4 April 2012     

Volcanic “blips”

By John Malloy

Nick Robinson, the senior political correspondent at the BBC has all the neutrality you would expect of such a worthy figure in that as a student he was President of the Oxford University Conservative Association. He exemplifies the “insider” approach to political coverage spreading the myth that the leaders—and it always is leaders—are what matters—not broad movements. Furthermore, such leaders are basically decent individuals who face daunting hurdles in their efforts to do the right thing for the common good.
     He and other embedded correspondents are from the same social class as these leaders, with careers that feed off their scraps to provide gossip dressed up as analysis. Little wonder that the world they inhabit is sometimes described as the media “bubble” around Westminster.
     There are times when this world is rocked by events that leave it struggling to explain what is happening. The whole issue that is described as an “MPs’ expenses scandal,” for example, had to be written off as a few bad apples distorting what the decent political representative is really like, rather than systemic corruption. The general public, however, saw through this, and the well of political disgust that reacted against it, even if it rarely finds expression still exists. This rejects the Tweedledee/Tweedledum charade that saw Blairism morph into a “national” government of Tory extremists shored up by neo-con Lib Dems and objectively supported by its formal opposition, who refuse to oppose the cuts rationale.
     The Bradford West by-election result illuminates this potential well of opposition. In reaction to this result—the first time a candidate who was not a member of one of the major parties has won a by-election since 1973—Robinson felt compelled to treat this as a blip—“an extraordinary result, but surely a one-off political coup by a political one-off.” He also commented that such a result was a “huge disappointment for the Opposition”—because in his eyes the only “opposition” that could matter is “Her Majesty’s loyal Opposition.”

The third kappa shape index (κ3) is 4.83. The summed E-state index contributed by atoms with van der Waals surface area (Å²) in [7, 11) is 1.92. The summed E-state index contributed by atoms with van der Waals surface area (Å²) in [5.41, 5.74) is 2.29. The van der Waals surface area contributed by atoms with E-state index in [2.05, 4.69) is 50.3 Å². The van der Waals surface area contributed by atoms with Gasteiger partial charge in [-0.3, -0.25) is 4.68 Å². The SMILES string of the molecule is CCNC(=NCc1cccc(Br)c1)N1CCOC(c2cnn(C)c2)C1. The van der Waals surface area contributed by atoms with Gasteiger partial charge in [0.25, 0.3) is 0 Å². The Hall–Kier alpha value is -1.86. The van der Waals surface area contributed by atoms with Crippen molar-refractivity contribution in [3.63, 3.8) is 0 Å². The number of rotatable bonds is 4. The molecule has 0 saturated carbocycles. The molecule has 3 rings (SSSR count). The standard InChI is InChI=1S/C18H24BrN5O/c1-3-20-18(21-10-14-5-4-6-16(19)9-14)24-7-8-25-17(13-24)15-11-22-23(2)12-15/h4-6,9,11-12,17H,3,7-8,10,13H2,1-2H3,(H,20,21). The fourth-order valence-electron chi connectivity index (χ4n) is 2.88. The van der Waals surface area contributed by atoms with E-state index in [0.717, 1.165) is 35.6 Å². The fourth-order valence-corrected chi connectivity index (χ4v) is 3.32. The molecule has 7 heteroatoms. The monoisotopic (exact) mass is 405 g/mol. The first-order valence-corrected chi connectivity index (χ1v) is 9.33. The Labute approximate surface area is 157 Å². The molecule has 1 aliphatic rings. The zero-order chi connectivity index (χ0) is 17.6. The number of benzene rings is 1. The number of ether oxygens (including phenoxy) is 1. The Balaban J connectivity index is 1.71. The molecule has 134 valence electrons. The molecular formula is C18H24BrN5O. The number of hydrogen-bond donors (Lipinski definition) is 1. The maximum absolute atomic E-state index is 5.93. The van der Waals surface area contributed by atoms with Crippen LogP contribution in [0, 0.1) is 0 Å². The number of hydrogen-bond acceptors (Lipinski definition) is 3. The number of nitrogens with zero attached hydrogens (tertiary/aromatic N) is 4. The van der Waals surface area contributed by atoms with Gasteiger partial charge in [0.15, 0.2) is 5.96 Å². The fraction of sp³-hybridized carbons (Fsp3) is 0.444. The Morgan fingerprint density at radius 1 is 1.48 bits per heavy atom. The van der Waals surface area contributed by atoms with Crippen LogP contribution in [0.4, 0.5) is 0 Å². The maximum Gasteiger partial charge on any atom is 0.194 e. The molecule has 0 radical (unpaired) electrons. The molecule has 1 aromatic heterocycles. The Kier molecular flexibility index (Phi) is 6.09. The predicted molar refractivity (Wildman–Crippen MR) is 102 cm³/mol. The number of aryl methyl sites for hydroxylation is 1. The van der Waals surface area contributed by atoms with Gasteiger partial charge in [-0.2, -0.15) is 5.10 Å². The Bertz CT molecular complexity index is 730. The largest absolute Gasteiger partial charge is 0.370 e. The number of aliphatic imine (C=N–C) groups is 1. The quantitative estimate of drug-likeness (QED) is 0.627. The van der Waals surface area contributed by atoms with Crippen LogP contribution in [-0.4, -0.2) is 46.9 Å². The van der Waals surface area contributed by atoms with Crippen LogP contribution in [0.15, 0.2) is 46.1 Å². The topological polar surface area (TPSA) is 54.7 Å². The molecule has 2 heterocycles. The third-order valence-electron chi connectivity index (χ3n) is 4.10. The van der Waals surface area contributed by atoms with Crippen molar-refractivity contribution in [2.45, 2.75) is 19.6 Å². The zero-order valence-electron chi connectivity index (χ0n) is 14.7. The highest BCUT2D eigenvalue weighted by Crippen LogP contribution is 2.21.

He’s right that it was an extraordinary result, for many reasons, not least of which was to shatter the nostrums of the professional liars like Robinson: that the young don’t care about voting, that young Muslims have no interest in “British” democratic institutions, that anti-imperialism and anti-capitalism are political suicide on any political campaign etc.
     Among the lessons for all those who are working to outline and fight for an alternative social and economic strategy, the events in Bradford hint at factors beyond the undoubtedly exceptional talents of George Galloway. These are that despite the ruling class owning the mainstream media and talking about “drawing the line” under previous scandals and the never-ending wars based on bogus “intelligence,” there is still an untapped well of disgust about the unrepresentative democracy by which people are being attacked at home and slaughtered abroad. The potential this hints at is for a political volcano, not an isolated blip.

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